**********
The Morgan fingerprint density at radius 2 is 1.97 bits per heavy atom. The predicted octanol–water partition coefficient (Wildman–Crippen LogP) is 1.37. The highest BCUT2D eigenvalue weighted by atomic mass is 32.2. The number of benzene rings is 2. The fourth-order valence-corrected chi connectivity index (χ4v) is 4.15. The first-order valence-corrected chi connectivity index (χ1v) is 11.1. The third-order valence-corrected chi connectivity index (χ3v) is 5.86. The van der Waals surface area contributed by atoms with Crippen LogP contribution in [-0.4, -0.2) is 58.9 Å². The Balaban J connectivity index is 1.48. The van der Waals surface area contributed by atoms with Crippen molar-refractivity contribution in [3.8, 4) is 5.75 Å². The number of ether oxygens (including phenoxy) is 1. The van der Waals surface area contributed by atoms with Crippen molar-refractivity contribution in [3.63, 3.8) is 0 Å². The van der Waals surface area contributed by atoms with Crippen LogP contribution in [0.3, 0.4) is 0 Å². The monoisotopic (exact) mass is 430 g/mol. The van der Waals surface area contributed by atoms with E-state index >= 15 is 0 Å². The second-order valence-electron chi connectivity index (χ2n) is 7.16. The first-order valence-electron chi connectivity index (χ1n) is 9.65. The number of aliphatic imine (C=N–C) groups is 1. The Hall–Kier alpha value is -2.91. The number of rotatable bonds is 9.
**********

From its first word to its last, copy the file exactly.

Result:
The Morgan fingerprint density at radius 2 is 1.97 bits per heavy atom. The predicted octanol–water partition coefficient (Wildman–Crippen LogP) is 1.37. The highest BCUT2D eigenvalue weighted by atomic mass is 32.2. The number of benzene rings is 2. The fourth-order valence-corrected chi connectivity index (χ4v) is 4.15. The first-order valence-corrected chi connectivity index (χ1v) is 11.1. The third-order valence-corrected chi connectivity index (χ3v) is 5.86. The van der Waals surface area contributed by atoms with Crippen LogP contribution in [-0.4, -0.2) is 58.9 Å². The Balaban J connectivity index is 1.48. The van der Waals surface area contributed by atoms with Crippen molar-refractivity contribution in [3.8, 4) is 5.75 Å². The number of ether oxygens (including phenoxy) is 1. The van der Waals surface area contributed by atoms with Crippen molar-refractivity contribution in [3.63, 3.8) is 0 Å². The van der Waals surface area contributed by atoms with Crippen LogP contribution in [0.3, 0.4) is 0 Å². The monoisotopic (exact) mass is 430 g/mol. The van der Waals surface area contributed by atoms with E-state index >= 15 is 0 Å². The second-order valence-electron chi connectivity index (χ2n) is 7.16. The first-order valence-electron chi connectivity index (χ1n) is 9.65. The number of aliphatic imine (C=N–C) groups is 1. The Hall–Kier alpha value is -2.91. The number of rotatable bonds is 9.